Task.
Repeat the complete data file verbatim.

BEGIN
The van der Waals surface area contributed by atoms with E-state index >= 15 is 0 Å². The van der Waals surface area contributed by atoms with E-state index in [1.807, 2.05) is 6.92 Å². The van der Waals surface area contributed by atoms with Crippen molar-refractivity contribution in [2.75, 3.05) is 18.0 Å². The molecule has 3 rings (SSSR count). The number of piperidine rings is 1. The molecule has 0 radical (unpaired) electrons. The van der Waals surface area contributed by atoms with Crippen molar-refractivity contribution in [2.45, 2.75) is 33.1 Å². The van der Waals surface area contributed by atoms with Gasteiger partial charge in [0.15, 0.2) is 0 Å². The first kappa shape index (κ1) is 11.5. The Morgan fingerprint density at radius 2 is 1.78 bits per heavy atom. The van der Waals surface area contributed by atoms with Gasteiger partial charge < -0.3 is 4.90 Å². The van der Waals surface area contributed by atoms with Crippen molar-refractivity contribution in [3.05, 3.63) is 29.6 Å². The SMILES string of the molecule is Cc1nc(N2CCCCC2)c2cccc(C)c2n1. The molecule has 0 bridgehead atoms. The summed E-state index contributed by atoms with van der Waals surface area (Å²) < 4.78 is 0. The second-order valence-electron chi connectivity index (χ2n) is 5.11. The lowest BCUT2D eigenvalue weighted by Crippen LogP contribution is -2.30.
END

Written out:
The van der Waals surface area contributed by atoms with E-state index >= 15 is 0 Å². The van der Waals surface area contributed by atoms with E-state index in [1.807, 2.05) is 6.92 Å². The van der Waals surface area contributed by atoms with Crippen molar-refractivity contribution in [2.75, 3.05) is 18.0 Å². The molecule has 3 rings (SSSR count). The number of piperidine rings is 1. The molecule has 0 radical (unpaired) electrons. The van der Waals surface area contributed by atoms with Crippen molar-refractivity contribution in [2.45, 2.75) is 33.1 Å². The van der Waals surface area contributed by atoms with Gasteiger partial charge in [0.15, 0.2) is 0 Å². The first kappa shape index (κ1) is 11.5. The Morgan fingerprint density at radius 2 is 1.78 bits per heavy atom. The van der Waals surface area contributed by atoms with Gasteiger partial charge < -0.3 is 4.90 Å². The van der Waals surface area contributed by atoms with Crippen molar-refractivity contribution in [3.05, 3.63) is 29.6 Å². The SMILES string of the molecule is Cc1nc(N2CCCCC2)c2cccc(C)c2n1. The molecule has 0 bridgehead atoms. The summed E-state index contributed by atoms with van der Waals surface area (Å²) < 4.78 is 0. The second-order valence-electron chi connectivity index (χ2n) is 5.11. The lowest BCUT2D eigenvalue weighted by Crippen LogP contribution is -2.30.